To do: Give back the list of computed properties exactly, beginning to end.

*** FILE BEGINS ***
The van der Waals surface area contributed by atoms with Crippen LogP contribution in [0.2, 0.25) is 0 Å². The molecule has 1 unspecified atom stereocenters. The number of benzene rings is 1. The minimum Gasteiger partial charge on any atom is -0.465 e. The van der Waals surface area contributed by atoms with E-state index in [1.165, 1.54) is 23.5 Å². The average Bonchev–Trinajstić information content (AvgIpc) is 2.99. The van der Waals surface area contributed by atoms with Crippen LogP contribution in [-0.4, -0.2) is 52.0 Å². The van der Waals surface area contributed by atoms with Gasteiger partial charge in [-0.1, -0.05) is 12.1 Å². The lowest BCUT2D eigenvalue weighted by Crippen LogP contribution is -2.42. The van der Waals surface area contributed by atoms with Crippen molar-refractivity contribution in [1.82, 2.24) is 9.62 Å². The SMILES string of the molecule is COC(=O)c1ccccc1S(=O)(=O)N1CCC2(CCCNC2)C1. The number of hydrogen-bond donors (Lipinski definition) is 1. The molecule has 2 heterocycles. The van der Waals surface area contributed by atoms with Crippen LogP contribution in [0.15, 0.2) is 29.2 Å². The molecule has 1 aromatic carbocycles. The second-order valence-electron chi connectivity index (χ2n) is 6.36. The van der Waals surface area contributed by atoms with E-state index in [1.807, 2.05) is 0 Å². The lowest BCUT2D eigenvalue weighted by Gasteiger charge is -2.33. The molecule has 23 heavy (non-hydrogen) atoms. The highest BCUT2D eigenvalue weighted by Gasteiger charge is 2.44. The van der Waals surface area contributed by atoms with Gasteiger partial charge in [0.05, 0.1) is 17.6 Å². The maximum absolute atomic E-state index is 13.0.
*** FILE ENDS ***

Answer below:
The van der Waals surface area contributed by atoms with Crippen LogP contribution in [0.2, 0.25) is 0 Å². The molecule has 1 unspecified atom stereocenters. The number of benzene rings is 1. The minimum Gasteiger partial charge on any atom is -0.465 e. The van der Waals surface area contributed by atoms with E-state index in [1.165, 1.54) is 23.5 Å². The average Bonchev–Trinajstić information content (AvgIpc) is 2.99. The van der Waals surface area contributed by atoms with Crippen LogP contribution in [-0.4, -0.2) is 52.0 Å². The van der Waals surface area contributed by atoms with Gasteiger partial charge in [-0.1, -0.05) is 12.1 Å². The lowest BCUT2D eigenvalue weighted by Crippen LogP contribution is -2.42. The van der Waals surface area contributed by atoms with Crippen molar-refractivity contribution in [1.82, 2.24) is 9.62 Å². The SMILES string of the molecule is COC(=O)c1ccccc1S(=O)(=O)N1CCC2(CCCNC2)C1. The number of hydrogen-bond donors (Lipinski definition) is 1. The molecule has 2 heterocycles. The van der Waals surface area contributed by atoms with Crippen LogP contribution in [0.15, 0.2) is 29.2 Å². The molecule has 1 aromatic carbocycles. The second-order valence-electron chi connectivity index (χ2n) is 6.36. The van der Waals surface area contributed by atoms with E-state index in [1.807, 2.05) is 0 Å². The lowest BCUT2D eigenvalue weighted by Gasteiger charge is -2.33. The molecule has 23 heavy (non-hydrogen) atoms. The highest BCUT2D eigenvalue weighted by Gasteiger charge is 2.44. The van der Waals surface area contributed by atoms with Gasteiger partial charge in [0.05, 0.1) is 17.6 Å². The maximum absolute atomic E-state index is 13.0.